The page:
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Stash Your Money in This Stock for the Next 30 Years

The number one retirement mistake Canadians continue to make is simply not saving enough. If you want to avoid this mistake, there’s one critical trick: choose a few long-term investments and automate your savings.

The three stocks below make up an ideal portfolio for savers of any age or risk tolerance.

By selecting long-term investments and automating your investment schedule; for example, automatically depositing a few hundred dollars per month into your brokerage account makes your portfolio becomes a set it and forget it machine.

You never have to worry if you’re saving enough or if your money is in promising and resilient opportunities.

Want to assemble the perfect portfolio for the next 30 years? These stocks look like your best bet.

This is your guru

If you want to stash your money away for 30 years, it’s ideal to find a company or manager with a 30-year track record. This isn’t a large group to choose from, as already, in any given year, the majority of money managers fail to beat the market index.

When you expand that time frame to three, five, or 10 years, the percentage of managers outperforming the index falls dramatically.

On a 30-year time frame, there’s only a handful of people in the world with a record of outperformance; one of them is Prem Watsa, founder and CEO of Fairfax Financial Holdings Ltd (TSX:FFH).

Fairfax Financial is essentially a baby Berkshire Hathaway Inc. (NYSE:BRK.A)(NYSE:BRK.B). Here’s how the business model works. Both Fairfax and Berkshire own several insurance companies that collect premiums throughout the year.

These premiums don’t need to be paid out immediately, resulting in an outstanding cash balance called a float. Both companies can invest this float until claims need to be paid out. At Fairfax, Prem Watsa is in charge of the investments. At Berkshire, it’s Warren Buffett.

How has each manager fared over the last 30-plus years? Both Watsa and Buffett have achieved annual share price growth between 15% and 20%. Those results easily trounce the market averages. Watsa and Buffett are some of the only investors who can boast such an impressive track record.

Here’s the exciting part: Fairfax is worth just $16 billion, while Berkshire is worth more than a half trillion dollars, which means that Fairfax should easily have 30 years of growth ahead of it.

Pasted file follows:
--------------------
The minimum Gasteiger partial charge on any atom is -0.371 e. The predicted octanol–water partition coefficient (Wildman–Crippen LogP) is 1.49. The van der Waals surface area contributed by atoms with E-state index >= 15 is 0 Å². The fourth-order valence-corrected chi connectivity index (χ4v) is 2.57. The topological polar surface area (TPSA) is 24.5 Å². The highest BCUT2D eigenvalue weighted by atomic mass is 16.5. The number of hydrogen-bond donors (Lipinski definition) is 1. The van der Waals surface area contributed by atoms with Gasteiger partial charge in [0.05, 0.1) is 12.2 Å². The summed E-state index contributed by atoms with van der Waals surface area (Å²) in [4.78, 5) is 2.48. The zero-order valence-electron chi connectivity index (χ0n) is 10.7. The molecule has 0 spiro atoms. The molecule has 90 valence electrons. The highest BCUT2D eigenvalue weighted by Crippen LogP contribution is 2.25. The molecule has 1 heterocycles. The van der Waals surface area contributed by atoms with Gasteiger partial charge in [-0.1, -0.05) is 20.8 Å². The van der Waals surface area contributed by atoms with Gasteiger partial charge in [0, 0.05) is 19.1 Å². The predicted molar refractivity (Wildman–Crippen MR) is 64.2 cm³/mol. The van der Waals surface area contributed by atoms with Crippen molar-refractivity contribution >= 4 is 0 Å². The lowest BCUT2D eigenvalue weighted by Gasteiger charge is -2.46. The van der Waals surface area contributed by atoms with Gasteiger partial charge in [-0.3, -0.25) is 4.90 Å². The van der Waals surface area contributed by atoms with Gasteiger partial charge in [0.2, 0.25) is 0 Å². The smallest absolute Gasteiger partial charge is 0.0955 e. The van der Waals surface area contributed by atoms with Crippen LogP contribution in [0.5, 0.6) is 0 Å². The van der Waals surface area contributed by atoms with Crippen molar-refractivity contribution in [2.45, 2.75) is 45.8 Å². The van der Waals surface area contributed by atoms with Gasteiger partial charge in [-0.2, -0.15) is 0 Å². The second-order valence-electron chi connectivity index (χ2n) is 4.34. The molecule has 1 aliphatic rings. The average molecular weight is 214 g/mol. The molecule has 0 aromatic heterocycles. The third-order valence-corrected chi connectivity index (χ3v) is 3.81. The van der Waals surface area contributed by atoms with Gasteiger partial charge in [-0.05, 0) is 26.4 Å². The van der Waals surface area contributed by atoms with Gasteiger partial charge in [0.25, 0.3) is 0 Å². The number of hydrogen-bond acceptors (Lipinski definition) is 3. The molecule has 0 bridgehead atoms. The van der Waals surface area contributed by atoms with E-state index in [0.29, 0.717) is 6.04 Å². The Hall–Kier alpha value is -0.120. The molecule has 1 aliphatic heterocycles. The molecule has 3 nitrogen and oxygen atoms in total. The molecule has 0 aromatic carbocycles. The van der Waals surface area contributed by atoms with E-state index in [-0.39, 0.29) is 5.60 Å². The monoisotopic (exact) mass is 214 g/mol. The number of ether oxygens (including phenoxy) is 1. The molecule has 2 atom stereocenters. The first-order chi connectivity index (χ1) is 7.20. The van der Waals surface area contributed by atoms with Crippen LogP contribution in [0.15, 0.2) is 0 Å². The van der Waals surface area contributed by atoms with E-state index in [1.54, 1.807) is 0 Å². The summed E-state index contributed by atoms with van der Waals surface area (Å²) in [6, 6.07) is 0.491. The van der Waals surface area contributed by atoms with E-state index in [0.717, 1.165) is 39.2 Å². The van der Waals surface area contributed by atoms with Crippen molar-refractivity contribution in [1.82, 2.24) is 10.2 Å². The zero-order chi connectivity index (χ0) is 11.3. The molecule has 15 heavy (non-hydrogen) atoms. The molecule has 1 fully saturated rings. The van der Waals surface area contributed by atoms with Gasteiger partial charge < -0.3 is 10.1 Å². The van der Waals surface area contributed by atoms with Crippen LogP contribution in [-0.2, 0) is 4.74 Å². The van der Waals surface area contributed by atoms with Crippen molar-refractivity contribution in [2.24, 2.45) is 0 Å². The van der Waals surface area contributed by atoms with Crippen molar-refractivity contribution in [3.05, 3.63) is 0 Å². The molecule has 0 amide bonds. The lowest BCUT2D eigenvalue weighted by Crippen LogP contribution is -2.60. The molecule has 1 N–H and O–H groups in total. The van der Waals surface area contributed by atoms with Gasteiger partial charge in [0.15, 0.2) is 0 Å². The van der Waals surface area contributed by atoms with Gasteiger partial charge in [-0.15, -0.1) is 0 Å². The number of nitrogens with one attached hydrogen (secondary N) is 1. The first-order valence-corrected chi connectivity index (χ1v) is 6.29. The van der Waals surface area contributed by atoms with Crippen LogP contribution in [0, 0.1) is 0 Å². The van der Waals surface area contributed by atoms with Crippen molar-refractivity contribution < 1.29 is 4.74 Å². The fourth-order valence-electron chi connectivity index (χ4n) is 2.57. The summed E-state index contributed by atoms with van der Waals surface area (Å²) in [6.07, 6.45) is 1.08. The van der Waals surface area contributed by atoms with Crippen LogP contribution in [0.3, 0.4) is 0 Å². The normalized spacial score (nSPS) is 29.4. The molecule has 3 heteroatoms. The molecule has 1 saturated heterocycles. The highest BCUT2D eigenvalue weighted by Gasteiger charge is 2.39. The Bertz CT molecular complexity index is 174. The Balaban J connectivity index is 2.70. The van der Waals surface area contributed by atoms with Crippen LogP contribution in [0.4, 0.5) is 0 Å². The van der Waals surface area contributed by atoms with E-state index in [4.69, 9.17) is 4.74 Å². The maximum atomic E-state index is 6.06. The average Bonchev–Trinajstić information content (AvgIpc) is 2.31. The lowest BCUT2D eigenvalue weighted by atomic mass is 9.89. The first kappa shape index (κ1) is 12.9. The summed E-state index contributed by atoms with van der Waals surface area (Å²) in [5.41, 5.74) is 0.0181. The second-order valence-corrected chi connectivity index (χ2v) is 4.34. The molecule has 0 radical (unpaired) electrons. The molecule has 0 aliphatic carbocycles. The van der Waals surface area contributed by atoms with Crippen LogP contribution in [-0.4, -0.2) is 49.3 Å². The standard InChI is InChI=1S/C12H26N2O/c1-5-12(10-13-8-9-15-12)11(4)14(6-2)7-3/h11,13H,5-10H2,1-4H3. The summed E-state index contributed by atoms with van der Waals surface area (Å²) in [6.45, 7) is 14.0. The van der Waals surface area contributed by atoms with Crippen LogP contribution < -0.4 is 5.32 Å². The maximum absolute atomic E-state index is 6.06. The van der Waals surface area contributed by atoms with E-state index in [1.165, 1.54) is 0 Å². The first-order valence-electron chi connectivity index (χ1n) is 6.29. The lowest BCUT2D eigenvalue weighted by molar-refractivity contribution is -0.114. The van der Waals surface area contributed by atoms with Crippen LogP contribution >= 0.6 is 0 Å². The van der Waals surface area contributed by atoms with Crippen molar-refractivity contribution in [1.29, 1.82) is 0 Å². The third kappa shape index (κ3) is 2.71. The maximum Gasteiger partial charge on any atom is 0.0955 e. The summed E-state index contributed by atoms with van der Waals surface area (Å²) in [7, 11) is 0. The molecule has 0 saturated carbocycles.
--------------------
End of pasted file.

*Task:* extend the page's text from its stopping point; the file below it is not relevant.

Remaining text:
Berkshire, on the other hand, will start to battle the law of large numbers fairly quickly. After all, it’s easier to double or triple in size as a $16 billion company than it is as a $500 billion company.

Tricks up his sleeve

Fairfax Financial stock gives you access to one of the best investors in recent decades It also gives you exposure to the fastest growing economies of tomorrow. That’s because the company owns large stakes in both Fairfax India Holdings Corp. (TSX:FIH.U) and Fairfax Africa Holdings Corp. (TSX:FAH.U).

Both vehicles, as their names suggest, focus their investments on specific geographies that demonstrate high rates of population and GDP growth.

In recent years, population growth throughout North America has fallen below the replacement rate. That means that over time, the overall population levels should begin to shrink, as citizens aren’t producing enough children to offset population loss.

It’s extremely hard to grow your economy if populations begin to drop. As India and many countries throughout Africa don’t have this problem, don’t be surprised to see these regions skyrocket on the “largest world economies” list. When that happens, you’ll be glad to own Fairfax Financial stock.

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The Motley Fool owns shares of Berkshire Hathaway (B shares) and has the following options: short January 2021 $200 puts on Berkshire Hathaway (B shares) and long January 2021 $200 calls on Berkshire Hathaway (B shares). Fairfax Financial is a recommendation of Stock Advisor Canada. Fool contributor Ryan Vanzo has no position in any stocks mentioned.

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